the southwest, potentially capping the surface layer the remainder
of the week. But for areas east of the I-35 corridor, where rich
low-level moisture will remain beneath the weakness aloft, the
potential for diurnally driven showers and thunderstorms will
continue.

This pattern will also allow showers and thunderstorms to flourish
in the Gulf of Mexico. Although guidance varies with the intensity
of the convectively driven trough that results, the consensus is
that this deepening will occur with a corresponding impact on the
upwind flow across our region. In other words, a gradual
transition to northwest flow late in the week is looking more and
more likely. By that time, the energy associated with the Southwest
trough early in the week will have become a deep, late season low
over the Prairie Provinces. This feature will remain well south of
the polar jet, which remains displaced well poleward for this early
in the year, but the low will still be able to tug unseasonably
cool air south of the border. The resulting cold front will surge
down the High Plains, reaching the Texas Panhandle on Friday,
before surging into North Texas on Saturday. While certainly
nothing extraordinarily cool for late May, it could make for a
more tolerable Memorial Day weekend.

25

&&


.AVIATION... /Issued 1157 PM CDT Sat May 19 2018/
A cold front extended southeast of a KEND (Enid, OK) to KCDS
(Childress, TX) to KROW (Roswell, NM) line as of 0430z. Showers
and thunderstorms along and ahead of this boundary were generally
moving northeast but storms west of KJTS (Jayton) had already
started to move southeast as cold pool develops. Meanwhile, there
was another band of showers and thunderstorms farther to the
northwest along the 850 mb front. There was also an area of
showers and thunderstorms from just south of KABI (Abilene)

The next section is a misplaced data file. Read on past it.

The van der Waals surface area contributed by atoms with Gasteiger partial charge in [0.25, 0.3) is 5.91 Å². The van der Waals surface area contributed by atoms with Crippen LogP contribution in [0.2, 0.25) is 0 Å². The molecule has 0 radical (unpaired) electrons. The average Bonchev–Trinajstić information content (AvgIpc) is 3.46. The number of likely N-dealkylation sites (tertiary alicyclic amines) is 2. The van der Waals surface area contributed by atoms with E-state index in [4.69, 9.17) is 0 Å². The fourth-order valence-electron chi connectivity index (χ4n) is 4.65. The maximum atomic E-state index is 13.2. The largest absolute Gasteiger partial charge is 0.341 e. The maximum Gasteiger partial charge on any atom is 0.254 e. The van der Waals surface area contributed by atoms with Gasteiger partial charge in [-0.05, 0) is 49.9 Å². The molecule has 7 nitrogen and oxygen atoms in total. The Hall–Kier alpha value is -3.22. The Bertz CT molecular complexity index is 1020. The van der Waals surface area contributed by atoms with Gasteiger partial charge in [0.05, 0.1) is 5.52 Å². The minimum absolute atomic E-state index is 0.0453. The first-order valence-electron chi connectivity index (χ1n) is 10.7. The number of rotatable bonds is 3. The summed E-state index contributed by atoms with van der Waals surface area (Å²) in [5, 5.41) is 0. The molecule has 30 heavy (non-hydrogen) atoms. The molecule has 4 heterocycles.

southward to Cotulla. Satellite imagery indicates that cloud tops
have been warming on the activity and radar trends have been
showing a weakening of the cells.

Showers and thunderstorms will continue to affect the northwest
cornerpost (UKW) through 09z. Have kept VCSH in the Metroplex TAF
sites starting at 08z with a TEMPO SHRA for the 09 to 13z period.
This may need to be updated to VCTS/TSRA with later updates. An
outflow boundary from the showers/thunderstorms may bring a wind
shift to the northwest for a few hours at the Metroplex. Some MVFR
ceilings are also expected to spread north into the area around
08z and hang in through 16z. VFR conditions are expected to return
16-17z Sunday. Additional thunderstorm development could occur
late afternoon into Sunday night, but that is dependent on the
morning activity and confidence that it will occur is too low to
include in the TAFs at this time.


58

&&

.PRELIMINARY POINT TEMPS/POPS...
Dallas-Ft. Worth    83  69  88  71  90 /  70  30  30  10  30
Waco                84  68  88  69  91 /  70  30  30  10  20
Paris               85  67  87  68  88 /  60  20  30  10  30
Denton              81  66  86  69  89 /  80  30  30  10  30
McKinney            82  67  86  69  88 /  60  20  30  10  30
Dallas              84  71  88  73  90 /  70  30  30  10  30
Terrell             84  69  88  70  89 /  70  20  30  10  30
Corsicana           86  69  89  70  90 /  70  30  30  10  30
Temple              85  68  88  68  90 /  70  30  30  10  20
Mineral Wells       79  66  86  67  89 /  80  30  30  10  30

&&

.FWD WATCHES/WARNINGS/ADVISORIES...
None.
&&

$$

82/25